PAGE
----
The price of gold extended its rally on Thursday, as waning risk appetite drove investors into the relative safety of precious metals.
In October, Serbia became the latest country to load up on bullion after the central bank heeded to the advice of President Aleksander Vucic.
December gold futures, the most actively traded futures contract, rose 0.8% to $1,475.50 a troy ounce on the Comex division of the New York Mercantile Exchange. The yellow metal is trading at more than one-week highs, partially offsetting a steep drop through Nov. 12.
Silver futures traded in the same direction as gold, climbing 0.5% to $17.00 a troy ounce.
Gold’s premium over silver rose 0.2% to 86.33.
Heeding to the advice of its president, Serbia’s central bank added nine tons of gold to its reserves in October – a move designed to safeguard against financial instability.
The central bank paid $434.3 million for the gold, which works out to around $1,503 an ounce, according to Bloomberg .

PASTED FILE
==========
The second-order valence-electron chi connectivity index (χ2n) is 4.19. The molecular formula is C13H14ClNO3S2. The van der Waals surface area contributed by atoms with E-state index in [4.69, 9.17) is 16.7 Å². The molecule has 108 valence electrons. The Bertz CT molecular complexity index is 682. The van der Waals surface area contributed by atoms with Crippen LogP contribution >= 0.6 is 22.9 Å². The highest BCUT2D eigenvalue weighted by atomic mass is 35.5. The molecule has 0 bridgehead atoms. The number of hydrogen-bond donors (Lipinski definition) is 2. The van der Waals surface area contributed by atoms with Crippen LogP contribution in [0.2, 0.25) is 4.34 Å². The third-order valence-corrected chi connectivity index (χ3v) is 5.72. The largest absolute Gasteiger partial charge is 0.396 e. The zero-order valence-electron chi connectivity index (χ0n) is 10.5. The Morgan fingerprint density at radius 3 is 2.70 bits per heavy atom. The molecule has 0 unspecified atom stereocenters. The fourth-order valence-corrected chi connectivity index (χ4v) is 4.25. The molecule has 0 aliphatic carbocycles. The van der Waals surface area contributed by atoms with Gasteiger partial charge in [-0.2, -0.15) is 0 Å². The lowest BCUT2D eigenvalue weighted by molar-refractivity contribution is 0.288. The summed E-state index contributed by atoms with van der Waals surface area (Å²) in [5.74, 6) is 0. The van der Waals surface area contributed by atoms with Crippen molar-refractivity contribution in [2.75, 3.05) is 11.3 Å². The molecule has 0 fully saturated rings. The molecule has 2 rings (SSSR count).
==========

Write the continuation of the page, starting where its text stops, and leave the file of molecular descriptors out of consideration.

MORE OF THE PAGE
Central Bank Governor Jorgovanka Tabakovic told reporters on Thursday that her country is “safer today” with 30.4 tons of gold in its coffers. At current prices, that’s equivalent to $1.4 billion.
Serbia is just one of several Eastern European countries to increase its bullion reserves. Hungary, Poland and Russia have all boosted their holdings in recent years to protect against macroeconomic risks and diversify their foreign exchange reserves. According to Euro Pacific Capital CEO Peter Schiff, this is the only way nation states can protect against the impeding U.S. dollar crisis.
As of July, Russia’s gold reserves totaled 2,217.58 ounces .
The U.S. dollar has been rallying since June against a basket of competitor currencies that are facing their own systemic devaluation risks. The euro, pound and yen are all staring down grim economic prospects and looser monetary policy.
The U.S. dollar index was down 0.2% to 98.18 on Thursday. The dollar index has rebounded 2.3% from its June low.